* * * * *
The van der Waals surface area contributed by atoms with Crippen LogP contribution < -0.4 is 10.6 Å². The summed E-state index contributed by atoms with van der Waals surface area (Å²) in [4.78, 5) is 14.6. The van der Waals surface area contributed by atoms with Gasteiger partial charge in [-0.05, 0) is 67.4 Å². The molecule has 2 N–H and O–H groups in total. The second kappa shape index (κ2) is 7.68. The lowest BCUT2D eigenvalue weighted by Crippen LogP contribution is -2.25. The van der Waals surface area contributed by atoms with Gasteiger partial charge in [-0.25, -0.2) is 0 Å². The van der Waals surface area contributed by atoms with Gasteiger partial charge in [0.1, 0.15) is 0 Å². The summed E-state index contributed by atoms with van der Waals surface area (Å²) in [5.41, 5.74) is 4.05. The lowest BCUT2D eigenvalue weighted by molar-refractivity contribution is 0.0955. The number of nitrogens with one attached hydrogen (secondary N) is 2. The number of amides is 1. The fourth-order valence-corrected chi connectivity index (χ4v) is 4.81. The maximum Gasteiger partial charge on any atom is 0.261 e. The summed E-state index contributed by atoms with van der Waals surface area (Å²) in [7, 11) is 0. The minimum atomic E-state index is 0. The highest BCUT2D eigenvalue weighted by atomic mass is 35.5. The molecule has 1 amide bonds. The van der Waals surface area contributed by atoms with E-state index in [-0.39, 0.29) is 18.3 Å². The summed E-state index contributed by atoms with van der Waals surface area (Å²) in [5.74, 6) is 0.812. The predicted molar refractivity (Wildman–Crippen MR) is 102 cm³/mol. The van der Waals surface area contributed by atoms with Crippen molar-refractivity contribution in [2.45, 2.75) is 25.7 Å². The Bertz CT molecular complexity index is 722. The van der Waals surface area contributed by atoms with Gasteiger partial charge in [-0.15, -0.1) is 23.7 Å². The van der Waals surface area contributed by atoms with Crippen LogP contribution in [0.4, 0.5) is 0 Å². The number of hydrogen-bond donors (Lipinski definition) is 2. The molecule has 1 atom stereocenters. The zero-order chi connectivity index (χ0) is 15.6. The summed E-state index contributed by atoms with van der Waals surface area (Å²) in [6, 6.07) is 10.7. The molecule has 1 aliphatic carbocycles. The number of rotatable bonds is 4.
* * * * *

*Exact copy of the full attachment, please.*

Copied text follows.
The van der Waals surface area contributed by atoms with Crippen LogP contribution < -0.4 is 10.6 Å². The summed E-state index contributed by atoms with van der Waals surface area (Å²) in [4.78, 5) is 14.6. The van der Waals surface area contributed by atoms with Gasteiger partial charge in [-0.05, 0) is 67.4 Å². The molecule has 2 N–H and O–H groups in total. The second kappa shape index (κ2) is 7.68. The lowest BCUT2D eigenvalue weighted by Crippen LogP contribution is -2.25. The van der Waals surface area contributed by atoms with Gasteiger partial charge in [-0.25, -0.2) is 0 Å². The van der Waals surface area contributed by atoms with Gasteiger partial charge in [0.1, 0.15) is 0 Å². The summed E-state index contributed by atoms with van der Waals surface area (Å²) in [5.41, 5.74) is 4.05. The lowest BCUT2D eigenvalue weighted by molar-refractivity contribution is 0.0955. The number of nitrogens with one attached hydrogen (secondary N) is 2. The number of amides is 1. The fourth-order valence-corrected chi connectivity index (χ4v) is 4.81. The maximum Gasteiger partial charge on any atom is 0.261 e. The summed E-state index contributed by atoms with van der Waals surface area (Å²) in [7, 11) is 0. The minimum atomic E-state index is 0. The highest BCUT2D eigenvalue weighted by atomic mass is 35.5. The molecule has 1 amide bonds. The van der Waals surface area contributed by atoms with E-state index in [-0.39, 0.29) is 18.3 Å². The summed E-state index contributed by atoms with van der Waals surface area (Å²) in [5.74, 6) is 0.812. The predicted molar refractivity (Wildman–Crippen MR) is 102 cm³/mol. The van der Waals surface area contributed by atoms with Crippen molar-refractivity contribution in [2.45, 2.75) is 25.7 Å². The Bertz CT molecular complexity index is 722. The van der Waals surface area contributed by atoms with Gasteiger partial charge in [-0.15, -0.1) is 23.7 Å². The van der Waals surface area contributed by atoms with Crippen LogP contribution in [0.4, 0.5) is 0 Å². The number of hydrogen-bond donors (Lipinski definition) is 2. The molecule has 1 atom stereocenters. The zero-order chi connectivity index (χ0) is 15.6. The summed E-state index contributed by atoms with van der Waals surface area (Å²) in [6, 6.07) is 10.7. The molecule has 1 aliphatic carbocycles. The number of rotatable bonds is 4.